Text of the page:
I'll start with how it could backfire.
Your idea could be stolen
You could be frozen out of the process
You could be vastly under-compensated
Your current employment could be in jeopardy if they think you are developing on company time or stealing company secrets.
You could be asked to sign a non-compete clause, exclusivity clause.
Some companies have ...
This depends a bit how "protectable" the idea is. I assume you don't have an actual patent on it, but If I understand your post correctly, you already disclosed your idea at time of hire as your own IP, i.e. it's your property and not governed by your current contract (which is good!)
At this point, that mainly just means that the company can't ...
Interesting issue, I think the first thing to double check your contract to ensure there is no over lap with a third party (if possible).
The best advice I got with regards to dealing with contracts and legal issues is get advice up front, as trying to solve issues retrospectively (on the back foot per say) takes more effort and resources (think time and ...
For the purposes of this conversation, you are not an employee.
You are a businessman with a business proposal you are pitching to the company. And you need to approach that conversation accordingly.
How should I approach this?
Without disclosing any details of your idea, ask the CEO if they would consider providing revenue sharing in return for granting the company full rights to an idea, assuming they conclude the idea is worthwhile.
Do you think it could back-fire?
If the company concludes that you are more interested in your idea than in your ...
Yes, that is a classical problem.
By the spirit of the law, limited time contracts are only allowed in Germany, if the work itself is limited time. For example, hiring a secretary on a one-year contract would only be valid if you knew you only had work for one year, maybe as attorney with a new, bigger case that will end eventually. Or hiring a construction ...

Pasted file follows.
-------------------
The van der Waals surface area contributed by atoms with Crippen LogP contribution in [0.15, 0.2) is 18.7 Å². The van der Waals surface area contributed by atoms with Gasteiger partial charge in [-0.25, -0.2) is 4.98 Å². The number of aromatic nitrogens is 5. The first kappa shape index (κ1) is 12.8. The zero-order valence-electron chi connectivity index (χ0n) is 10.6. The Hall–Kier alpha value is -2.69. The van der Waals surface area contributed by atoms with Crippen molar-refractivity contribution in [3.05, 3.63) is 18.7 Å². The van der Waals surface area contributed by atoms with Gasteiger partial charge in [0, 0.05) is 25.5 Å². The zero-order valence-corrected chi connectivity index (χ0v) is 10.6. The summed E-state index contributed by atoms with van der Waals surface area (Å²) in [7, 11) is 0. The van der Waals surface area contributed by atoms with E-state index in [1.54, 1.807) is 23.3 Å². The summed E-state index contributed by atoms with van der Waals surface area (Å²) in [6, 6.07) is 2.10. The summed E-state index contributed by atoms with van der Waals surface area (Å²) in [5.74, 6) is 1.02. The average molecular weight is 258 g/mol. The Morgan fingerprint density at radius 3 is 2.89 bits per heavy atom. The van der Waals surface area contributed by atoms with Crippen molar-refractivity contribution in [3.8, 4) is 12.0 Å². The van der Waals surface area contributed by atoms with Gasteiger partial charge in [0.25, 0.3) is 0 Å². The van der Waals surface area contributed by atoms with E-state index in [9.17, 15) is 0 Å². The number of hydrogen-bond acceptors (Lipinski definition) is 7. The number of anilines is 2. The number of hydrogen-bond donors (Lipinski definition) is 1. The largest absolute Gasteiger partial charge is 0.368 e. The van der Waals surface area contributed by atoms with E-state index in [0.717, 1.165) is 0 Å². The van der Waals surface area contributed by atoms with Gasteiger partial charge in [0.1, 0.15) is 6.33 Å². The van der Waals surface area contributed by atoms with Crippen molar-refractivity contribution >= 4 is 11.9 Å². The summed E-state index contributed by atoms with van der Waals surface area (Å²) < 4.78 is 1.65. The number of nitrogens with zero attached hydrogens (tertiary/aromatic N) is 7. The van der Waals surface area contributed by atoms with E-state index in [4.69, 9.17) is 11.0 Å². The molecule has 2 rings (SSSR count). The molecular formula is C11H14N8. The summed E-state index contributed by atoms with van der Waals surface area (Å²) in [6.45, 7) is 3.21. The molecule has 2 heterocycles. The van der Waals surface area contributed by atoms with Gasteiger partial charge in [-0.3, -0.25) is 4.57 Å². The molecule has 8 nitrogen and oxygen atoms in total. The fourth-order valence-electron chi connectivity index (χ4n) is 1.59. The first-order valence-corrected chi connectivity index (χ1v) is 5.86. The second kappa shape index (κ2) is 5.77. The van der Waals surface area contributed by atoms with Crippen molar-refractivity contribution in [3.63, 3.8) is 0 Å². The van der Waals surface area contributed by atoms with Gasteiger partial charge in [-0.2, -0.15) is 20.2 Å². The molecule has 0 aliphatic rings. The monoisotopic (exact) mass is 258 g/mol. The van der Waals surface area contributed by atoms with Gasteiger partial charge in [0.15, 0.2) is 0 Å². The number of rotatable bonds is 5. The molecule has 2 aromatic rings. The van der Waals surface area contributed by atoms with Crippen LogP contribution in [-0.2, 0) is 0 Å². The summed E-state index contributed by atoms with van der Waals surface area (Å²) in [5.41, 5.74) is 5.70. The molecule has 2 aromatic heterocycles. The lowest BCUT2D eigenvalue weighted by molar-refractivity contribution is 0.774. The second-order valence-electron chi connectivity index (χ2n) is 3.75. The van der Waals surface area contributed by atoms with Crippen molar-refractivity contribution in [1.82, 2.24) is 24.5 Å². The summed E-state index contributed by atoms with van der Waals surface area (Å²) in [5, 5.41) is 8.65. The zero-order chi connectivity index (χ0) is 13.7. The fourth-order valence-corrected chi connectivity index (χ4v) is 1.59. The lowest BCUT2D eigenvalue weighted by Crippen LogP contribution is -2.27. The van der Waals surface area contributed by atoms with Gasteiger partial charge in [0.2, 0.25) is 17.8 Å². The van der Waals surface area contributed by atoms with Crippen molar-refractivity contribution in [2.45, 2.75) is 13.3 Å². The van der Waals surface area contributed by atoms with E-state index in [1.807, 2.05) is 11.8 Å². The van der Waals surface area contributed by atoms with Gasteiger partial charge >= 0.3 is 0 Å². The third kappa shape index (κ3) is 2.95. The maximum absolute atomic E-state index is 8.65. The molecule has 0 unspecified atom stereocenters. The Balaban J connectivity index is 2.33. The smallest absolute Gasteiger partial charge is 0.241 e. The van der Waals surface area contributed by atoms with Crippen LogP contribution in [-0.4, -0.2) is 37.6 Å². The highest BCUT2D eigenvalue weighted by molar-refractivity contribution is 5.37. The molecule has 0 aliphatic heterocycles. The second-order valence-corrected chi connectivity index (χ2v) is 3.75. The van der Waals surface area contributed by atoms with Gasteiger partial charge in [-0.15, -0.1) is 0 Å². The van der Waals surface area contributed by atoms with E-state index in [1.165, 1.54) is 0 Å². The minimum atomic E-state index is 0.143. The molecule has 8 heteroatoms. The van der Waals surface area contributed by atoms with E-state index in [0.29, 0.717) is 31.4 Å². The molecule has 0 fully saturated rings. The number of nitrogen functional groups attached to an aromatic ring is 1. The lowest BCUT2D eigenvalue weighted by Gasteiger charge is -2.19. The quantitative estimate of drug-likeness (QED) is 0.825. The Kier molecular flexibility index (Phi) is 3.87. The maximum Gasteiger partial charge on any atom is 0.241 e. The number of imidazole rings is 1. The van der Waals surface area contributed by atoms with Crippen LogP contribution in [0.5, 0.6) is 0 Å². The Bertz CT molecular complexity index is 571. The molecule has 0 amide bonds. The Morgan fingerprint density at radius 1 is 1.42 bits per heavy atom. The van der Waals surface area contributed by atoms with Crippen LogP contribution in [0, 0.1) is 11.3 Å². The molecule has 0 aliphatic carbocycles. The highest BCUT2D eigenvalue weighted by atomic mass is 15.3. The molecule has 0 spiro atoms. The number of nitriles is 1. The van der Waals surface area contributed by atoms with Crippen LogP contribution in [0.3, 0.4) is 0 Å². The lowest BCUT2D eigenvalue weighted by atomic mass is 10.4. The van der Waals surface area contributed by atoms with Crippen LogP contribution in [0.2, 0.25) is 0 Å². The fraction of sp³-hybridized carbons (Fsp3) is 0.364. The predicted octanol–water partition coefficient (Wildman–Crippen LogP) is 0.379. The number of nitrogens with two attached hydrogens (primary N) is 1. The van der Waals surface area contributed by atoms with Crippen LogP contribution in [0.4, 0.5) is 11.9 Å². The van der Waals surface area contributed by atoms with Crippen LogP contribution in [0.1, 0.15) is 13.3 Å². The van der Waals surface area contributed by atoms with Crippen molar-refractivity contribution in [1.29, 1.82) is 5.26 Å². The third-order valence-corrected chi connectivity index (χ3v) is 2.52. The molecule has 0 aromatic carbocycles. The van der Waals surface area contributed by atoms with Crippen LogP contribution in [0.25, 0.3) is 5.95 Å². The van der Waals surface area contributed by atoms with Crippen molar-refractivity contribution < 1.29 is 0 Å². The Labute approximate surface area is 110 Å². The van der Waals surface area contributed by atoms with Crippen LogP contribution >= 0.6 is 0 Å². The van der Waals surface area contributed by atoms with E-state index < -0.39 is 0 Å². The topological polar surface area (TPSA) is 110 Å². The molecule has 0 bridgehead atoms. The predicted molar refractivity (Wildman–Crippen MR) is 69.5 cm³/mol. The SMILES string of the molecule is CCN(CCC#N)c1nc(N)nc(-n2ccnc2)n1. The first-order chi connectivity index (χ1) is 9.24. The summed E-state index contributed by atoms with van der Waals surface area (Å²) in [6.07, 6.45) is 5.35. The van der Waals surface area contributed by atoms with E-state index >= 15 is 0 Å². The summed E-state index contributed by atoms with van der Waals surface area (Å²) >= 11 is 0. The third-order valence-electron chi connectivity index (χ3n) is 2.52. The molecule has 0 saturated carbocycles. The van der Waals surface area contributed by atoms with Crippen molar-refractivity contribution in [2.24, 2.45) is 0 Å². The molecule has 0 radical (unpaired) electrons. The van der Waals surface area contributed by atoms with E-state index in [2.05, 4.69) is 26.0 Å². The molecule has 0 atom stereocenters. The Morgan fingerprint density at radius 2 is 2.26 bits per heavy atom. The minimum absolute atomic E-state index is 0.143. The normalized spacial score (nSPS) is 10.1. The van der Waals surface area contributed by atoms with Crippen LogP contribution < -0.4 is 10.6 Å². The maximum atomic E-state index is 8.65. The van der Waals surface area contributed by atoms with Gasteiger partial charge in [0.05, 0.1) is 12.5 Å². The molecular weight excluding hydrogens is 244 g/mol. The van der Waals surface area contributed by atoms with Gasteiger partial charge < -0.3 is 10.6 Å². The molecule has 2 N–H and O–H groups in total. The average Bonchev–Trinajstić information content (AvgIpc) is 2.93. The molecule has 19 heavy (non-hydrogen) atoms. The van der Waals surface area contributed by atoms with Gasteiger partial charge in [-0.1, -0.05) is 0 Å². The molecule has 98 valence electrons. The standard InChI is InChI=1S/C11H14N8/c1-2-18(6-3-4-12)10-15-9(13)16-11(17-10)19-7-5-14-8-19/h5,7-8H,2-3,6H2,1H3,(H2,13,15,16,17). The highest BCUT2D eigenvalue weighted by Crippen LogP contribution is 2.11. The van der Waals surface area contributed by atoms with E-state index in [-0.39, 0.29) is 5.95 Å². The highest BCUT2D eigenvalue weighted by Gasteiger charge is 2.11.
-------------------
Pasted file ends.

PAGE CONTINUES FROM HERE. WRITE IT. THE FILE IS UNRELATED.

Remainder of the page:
Your suggestion to the company will be refused, most likely.
You need to consider why the company has this contract requirement. It is typical in the tech financial sector. They don't want to be in a position where they are stuck with an employee. Having many employees as contractors allows them to quickly increase or lower their workforce. There's no ...
but now my collaborators contacted me to say that they'll send me the
remaining 24% of the project.
Am I still obligated to do the work?
Since your initial contract is complete, you are not obligated to do any additional work.
Should you choose, you could sign a new contract calling for the completion of the project, but that is up to both you and them to ...
I want to say no, but you might want to double check your contract and how it is worded. If the project is to completion, then they might have a legal standing. Otherwise if they paid you, then you are good to go. If they withheld payment and demand that you complete the project, then you might need to see a lawyer on how best to proceed especially if the ...
IF they are asking you to work for free, then no, you don't have to do that.
IF they want the project done, they need to pay you and they need to sign a new contract. If producing the report wasn't in your contract, than you are not obliged to complete it. So long as you fulfilled your responsibilities, as outlined by the contract, you are fine.
I completely agree with Matthew Gaiser's answer - there's no general legal prohibition against working two jobs at the same time.
As a Canadian myself, working in the tech sector, I've known many colleagues who had a "side hustle" personal business in addition to working full time with me at whatever company. It's no big secret, and no one cares, ...
This depends on the company rules. The law is fine with it.
Individual companies have rules on this that can differ, but legally it is completely fine. Lots of Canadians have 2nd jobs or freelance on the side. I work for a local government and they are fine with it as long as it does not generate a conflict of interest.
Most of the time, keeping secrets do more harm than good. Once that secret is revealed, above everything, you lose the trustworthiness.
In this scenario, there's nothing to hide, as the part-time job during an academic course is not usually forbidden, rather the contrary. Check with the research institute about their rules of part-time work
Most likely you ...